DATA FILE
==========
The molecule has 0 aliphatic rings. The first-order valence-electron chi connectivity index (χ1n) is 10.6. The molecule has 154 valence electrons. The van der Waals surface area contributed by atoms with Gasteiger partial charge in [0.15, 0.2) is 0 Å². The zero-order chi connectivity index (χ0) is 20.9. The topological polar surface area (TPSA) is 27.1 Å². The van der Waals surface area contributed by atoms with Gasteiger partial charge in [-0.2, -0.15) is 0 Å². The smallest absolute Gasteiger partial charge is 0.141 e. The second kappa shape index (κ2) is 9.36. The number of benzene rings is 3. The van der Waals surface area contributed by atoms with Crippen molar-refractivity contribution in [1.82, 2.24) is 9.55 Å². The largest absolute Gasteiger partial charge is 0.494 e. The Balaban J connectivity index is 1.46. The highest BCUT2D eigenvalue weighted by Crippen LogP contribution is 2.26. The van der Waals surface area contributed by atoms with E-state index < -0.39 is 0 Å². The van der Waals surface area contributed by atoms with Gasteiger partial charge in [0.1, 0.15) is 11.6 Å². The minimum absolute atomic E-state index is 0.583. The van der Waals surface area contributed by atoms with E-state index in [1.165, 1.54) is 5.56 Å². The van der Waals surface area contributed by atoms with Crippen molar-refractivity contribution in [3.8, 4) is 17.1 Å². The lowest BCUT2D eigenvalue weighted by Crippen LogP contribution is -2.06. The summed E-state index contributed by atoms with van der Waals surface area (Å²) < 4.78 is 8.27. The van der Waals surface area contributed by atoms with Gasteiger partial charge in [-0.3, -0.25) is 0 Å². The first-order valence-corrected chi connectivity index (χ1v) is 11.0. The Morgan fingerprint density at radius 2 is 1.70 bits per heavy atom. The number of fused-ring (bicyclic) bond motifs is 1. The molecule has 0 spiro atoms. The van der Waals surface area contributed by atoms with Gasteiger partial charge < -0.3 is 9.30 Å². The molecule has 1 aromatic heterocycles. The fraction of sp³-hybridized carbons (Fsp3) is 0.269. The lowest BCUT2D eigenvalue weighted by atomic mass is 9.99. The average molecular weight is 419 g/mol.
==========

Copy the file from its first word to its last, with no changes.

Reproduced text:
The molecule has 0 aliphatic rings. The first-order valence-electron chi connectivity index (χ1n) is 10.6. The molecule has 154 valence electrons. The van der Waals surface area contributed by atoms with Gasteiger partial charge in [0.15, 0.2) is 0 Å². The zero-order chi connectivity index (χ0) is 20.9. The topological polar surface area (TPSA) is 27.1 Å². The van der Waals surface area contributed by atoms with Gasteiger partial charge in [-0.2, -0.15) is 0 Å². The smallest absolute Gasteiger partial charge is 0.141 e. The second kappa shape index (κ2) is 9.36. The number of benzene rings is 3. The van der Waals surface area contributed by atoms with Crippen molar-refractivity contribution in [1.82, 2.24) is 9.55 Å². The largest absolute Gasteiger partial charge is 0.494 e. The Balaban J connectivity index is 1.46. The highest BCUT2D eigenvalue weighted by Crippen LogP contribution is 2.26. The van der Waals surface area contributed by atoms with E-state index < -0.39 is 0 Å². The van der Waals surface area contributed by atoms with Gasteiger partial charge in [0.1, 0.15) is 11.6 Å². The minimum absolute atomic E-state index is 0.583. The van der Waals surface area contributed by atoms with E-state index in [1.165, 1.54) is 5.56 Å². The van der Waals surface area contributed by atoms with Crippen molar-refractivity contribution in [3.8, 4) is 17.1 Å². The lowest BCUT2D eigenvalue weighted by Crippen LogP contribution is -2.06. The summed E-state index contributed by atoms with van der Waals surface area (Å²) < 4.78 is 8.27. The van der Waals surface area contributed by atoms with Gasteiger partial charge in [-0.3, -0.25) is 0 Å². The first-order valence-corrected chi connectivity index (χ1v) is 11.0. The Morgan fingerprint density at radius 2 is 1.70 bits per heavy atom. The number of fused-ring (bicyclic) bond motifs is 1. The molecule has 0 spiro atoms. The van der Waals surface area contributed by atoms with Gasteiger partial charge < -0.3 is 9.30 Å². The molecule has 1 aromatic heterocycles. The fraction of sp³-hybridized carbons (Fsp3) is 0.269. The lowest BCUT2D eigenvalue weighted by atomic mass is 9.99. The average molecular weight is 419 g/mol.